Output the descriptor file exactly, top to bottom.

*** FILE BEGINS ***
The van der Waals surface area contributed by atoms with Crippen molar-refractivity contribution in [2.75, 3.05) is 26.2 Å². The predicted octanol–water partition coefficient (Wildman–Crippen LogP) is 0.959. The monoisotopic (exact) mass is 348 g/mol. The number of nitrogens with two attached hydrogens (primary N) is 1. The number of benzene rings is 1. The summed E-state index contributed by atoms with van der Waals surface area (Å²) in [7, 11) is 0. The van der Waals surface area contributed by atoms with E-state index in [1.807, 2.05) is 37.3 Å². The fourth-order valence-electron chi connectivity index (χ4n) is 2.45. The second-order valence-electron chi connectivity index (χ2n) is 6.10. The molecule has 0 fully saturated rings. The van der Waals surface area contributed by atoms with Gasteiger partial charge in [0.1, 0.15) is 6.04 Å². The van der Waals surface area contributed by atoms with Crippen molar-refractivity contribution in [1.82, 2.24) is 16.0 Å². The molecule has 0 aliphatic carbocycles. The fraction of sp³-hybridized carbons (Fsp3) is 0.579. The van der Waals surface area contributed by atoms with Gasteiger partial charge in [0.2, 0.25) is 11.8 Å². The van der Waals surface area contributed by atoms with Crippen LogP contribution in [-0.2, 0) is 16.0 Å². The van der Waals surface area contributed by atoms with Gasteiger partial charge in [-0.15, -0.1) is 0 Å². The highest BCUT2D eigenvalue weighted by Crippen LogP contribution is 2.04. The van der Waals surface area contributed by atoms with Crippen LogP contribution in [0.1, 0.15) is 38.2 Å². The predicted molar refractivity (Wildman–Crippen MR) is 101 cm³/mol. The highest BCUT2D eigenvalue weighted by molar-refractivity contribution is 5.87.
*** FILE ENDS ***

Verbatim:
The van der Waals surface area contributed by atoms with Crippen molar-refractivity contribution in [2.75, 3.05) is 26.2 Å². The predicted octanol–water partition coefficient (Wildman–Crippen LogP) is 0.959. The monoisotopic (exact) mass is 348 g/mol. The number of nitrogens with two attached hydrogens (primary N) is 1. The number of benzene rings is 1. The summed E-state index contributed by atoms with van der Waals surface area (Å²) in [7, 11) is 0. The van der Waals surface area contributed by atoms with E-state index in [1.807, 2.05) is 37.3 Å². The fourth-order valence-electron chi connectivity index (χ4n) is 2.45. The second-order valence-electron chi connectivity index (χ2n) is 6.10. The molecule has 0 fully saturated rings. The van der Waals surface area contributed by atoms with Gasteiger partial charge in [0.1, 0.15) is 6.04 Å². The van der Waals surface area contributed by atoms with Crippen molar-refractivity contribution in [1.82, 2.24) is 16.0 Å². The molecule has 0 aliphatic carbocycles. The fraction of sp³-hybridized carbons (Fsp3) is 0.579. The van der Waals surface area contributed by atoms with Gasteiger partial charge in [0.2, 0.25) is 11.8 Å². The van der Waals surface area contributed by atoms with Crippen LogP contribution in [-0.2, 0) is 16.0 Å². The van der Waals surface area contributed by atoms with Gasteiger partial charge in [-0.15, -0.1) is 0 Å². The highest BCUT2D eigenvalue weighted by Crippen LogP contribution is 2.04. The van der Waals surface area contributed by atoms with Crippen LogP contribution in [0.1, 0.15) is 38.2 Å². The predicted molar refractivity (Wildman–Crippen MR) is 101 cm³/mol. The highest BCUT2D eigenvalue weighted by molar-refractivity contribution is 5.87.